Superboy is apparently drawn into action because he’s pissed that he doesn’t have a more prominent place in the Superman history museum. It’s kind of funny, but let’s be honest — it’s a little disingenuous to ignore Superboy Prime’s role in Infinite Crisis and the Sinestro War. He did kill thousands of people, including Superman-2 and Superboy Luthor. It also appears as if the future, much like Grant Morrison, never read Countdown, so everything Superboy did there (including grow up, change clothes and grow a mullet) never happened. Fair enough.

I think I would also program the museum tour guide to not give a potential villain all the information he needs to start a war against humanity, but that’s just me. The moves to put all the pieces in the place felt a little “cart before the horse” — it’s like they said “Hey, let’s have Superboy and the Legion of Super Villains fight three Legions of Super Heroes … how can we make that happen?” rather than letting this unfold naturally, but that’s a tiny annoyance that I’m sure will be completely erased if this ends up being a good story.

It appears now as if it’s almost a hobby of Geoff Johns to take seemingly contradictory continuity and make something fun out of it. In spite of the fact DC rebooted the Legion again for Infinite Crisis, Johns has made it clear for a few years now that he wants the pre-Crisis Legion back. I assumed this was going to result in the current Legion just fading away in favor of a more preferred post-Infinite Crisis Legion continuity, blaming it on the return of the Multiverse. While that may still happen, I like that the current Legion is presented as an alternate-reality equal to the original Legion, and so is the SW6 version, who I assumed were also victims of Infinite Crisis after their brief appearance in Teen Titans a few years ago. It looks instead like Johns was just laying groundwork for this already in 2004 with little pieces dropped in his various titles since.

I think my favorite thing about this issue is that Johns has basically told us the ending — by issue 5, Superboy Prime will be redeemed. We know how it’s going to end, and the fun is going to be watching how he does it and what that actually means for the characters involved. Giving Superman the answer to The Superboy Problem is one of those things that Johns does so well — capturing the essence of a character in a moment that’s both tiny and huge. It may have been relegated to a side-series, but Superman saying “We need to redeem Superboy Prime” is right up there with “The last time you really inspired anyone was when you were dead” for me in terms of one-liners that encapsulate a major character’s personality.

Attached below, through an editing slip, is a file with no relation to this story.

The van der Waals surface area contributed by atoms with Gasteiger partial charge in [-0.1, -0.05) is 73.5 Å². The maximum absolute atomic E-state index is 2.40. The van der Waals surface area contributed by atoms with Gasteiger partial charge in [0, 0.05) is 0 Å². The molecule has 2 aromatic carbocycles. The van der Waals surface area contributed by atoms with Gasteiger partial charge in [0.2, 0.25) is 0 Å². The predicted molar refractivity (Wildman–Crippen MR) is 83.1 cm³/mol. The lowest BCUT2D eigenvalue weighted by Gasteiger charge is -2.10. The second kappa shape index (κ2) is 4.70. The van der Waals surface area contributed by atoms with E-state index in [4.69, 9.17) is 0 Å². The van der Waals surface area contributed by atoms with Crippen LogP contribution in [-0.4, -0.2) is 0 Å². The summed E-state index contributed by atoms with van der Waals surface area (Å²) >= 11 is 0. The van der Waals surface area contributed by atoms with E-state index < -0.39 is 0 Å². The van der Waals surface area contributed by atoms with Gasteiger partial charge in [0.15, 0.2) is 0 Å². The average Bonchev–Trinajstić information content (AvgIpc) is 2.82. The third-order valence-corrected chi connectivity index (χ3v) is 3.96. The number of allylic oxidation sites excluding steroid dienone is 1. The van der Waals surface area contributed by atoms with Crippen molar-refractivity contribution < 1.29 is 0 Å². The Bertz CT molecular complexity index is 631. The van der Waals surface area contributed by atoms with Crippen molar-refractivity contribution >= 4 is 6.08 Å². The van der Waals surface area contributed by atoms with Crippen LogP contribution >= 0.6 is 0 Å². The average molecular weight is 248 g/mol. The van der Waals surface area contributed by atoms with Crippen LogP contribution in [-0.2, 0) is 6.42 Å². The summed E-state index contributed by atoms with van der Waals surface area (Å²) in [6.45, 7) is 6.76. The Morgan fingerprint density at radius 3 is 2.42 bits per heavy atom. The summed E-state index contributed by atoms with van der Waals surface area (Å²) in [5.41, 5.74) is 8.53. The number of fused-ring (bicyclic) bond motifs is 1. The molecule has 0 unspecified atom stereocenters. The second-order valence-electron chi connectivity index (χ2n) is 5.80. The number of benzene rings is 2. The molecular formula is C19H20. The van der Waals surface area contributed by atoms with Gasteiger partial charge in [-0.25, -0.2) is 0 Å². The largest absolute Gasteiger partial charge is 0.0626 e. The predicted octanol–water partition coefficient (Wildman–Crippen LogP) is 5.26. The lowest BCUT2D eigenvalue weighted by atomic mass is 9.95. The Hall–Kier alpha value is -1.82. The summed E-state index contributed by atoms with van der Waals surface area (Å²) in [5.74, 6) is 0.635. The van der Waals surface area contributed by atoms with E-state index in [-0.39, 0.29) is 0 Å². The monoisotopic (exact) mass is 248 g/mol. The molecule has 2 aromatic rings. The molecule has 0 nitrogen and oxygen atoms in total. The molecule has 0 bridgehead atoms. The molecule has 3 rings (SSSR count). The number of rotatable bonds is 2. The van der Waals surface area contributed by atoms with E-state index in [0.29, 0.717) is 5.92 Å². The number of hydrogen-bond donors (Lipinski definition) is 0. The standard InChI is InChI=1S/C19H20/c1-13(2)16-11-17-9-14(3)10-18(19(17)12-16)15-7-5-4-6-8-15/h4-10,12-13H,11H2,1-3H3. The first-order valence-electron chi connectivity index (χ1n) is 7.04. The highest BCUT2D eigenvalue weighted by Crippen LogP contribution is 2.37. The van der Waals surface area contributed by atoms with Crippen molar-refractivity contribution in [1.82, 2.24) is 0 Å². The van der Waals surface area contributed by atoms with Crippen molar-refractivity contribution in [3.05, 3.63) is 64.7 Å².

I’ve heard the current Legion series is getting cancelled soon, and the Teen Titans crossover seemed to end the ’90s Legion continuity. The fact that the Lightning Saga Legion has already gone through the Legion of Three Worlds battle and survived it makes me assume there will be some Legions and future realities biting the dust. If the pre-Crisis favoritism continues, I just hope those other Legions get to die well.

Doom DeLuise: I liked it. How it fits in with Final Crisis, I’m with the rest of the crew. I haven’t an idea. In Final Crisis, Superman is at Lois’ bedside, as Clark Kent, keeping her alive by warming her heart with his heat vision; yet, one of the Monitors shows up and says he has to come with her or Lois will die, so he presumably goes.

Then, in this thing, he’s flying around, is stopped by Braniac and asked to come to the 31st Century? Ok. Is he just operating under the assumption that he’ll eventually be back, at that exact starting point, after his 31st Century adventure is over, ala Back to the Future? Does he just need to work off some steam by beating up bad guys in the future so as to get his mind off his dying wife in the present day? It just doesn’t fit in, and I figure the only reason it has Final Crisis plastered on its cover is to attract more buys and not outshine the main series, which sort of happened last year when Sinestro Corps War outshined everything else DC was running at the time, which screwed up their Countdown scheduling.

As for the rest of it, yeah, way more entertaining than Final Crisis, with a helluva lot more going on.

I also like it how Superboy-Prime is signed off as a nobody by the Superman Museum, yet the Legion of Super-Villains guys are all like, “We knew you’d come for us and unite us” or whatever they said. Seems he’s a bit more important than the museum wanted people to think.

I was very entertained, and I’m looking forward to seeing where they take this thing. Great set-up issue, though. Now if they’d just drop the boring xenophobia undercurrent and just focus on good guys fighting bad guys.

Also, how is it that George Perez can draw every single superhero and supervillain from, like, six different groups of characters, in just about every panel, and still meet his deadlines? Is he just a freak of nature, or are the other artists out there a bunch of wimps?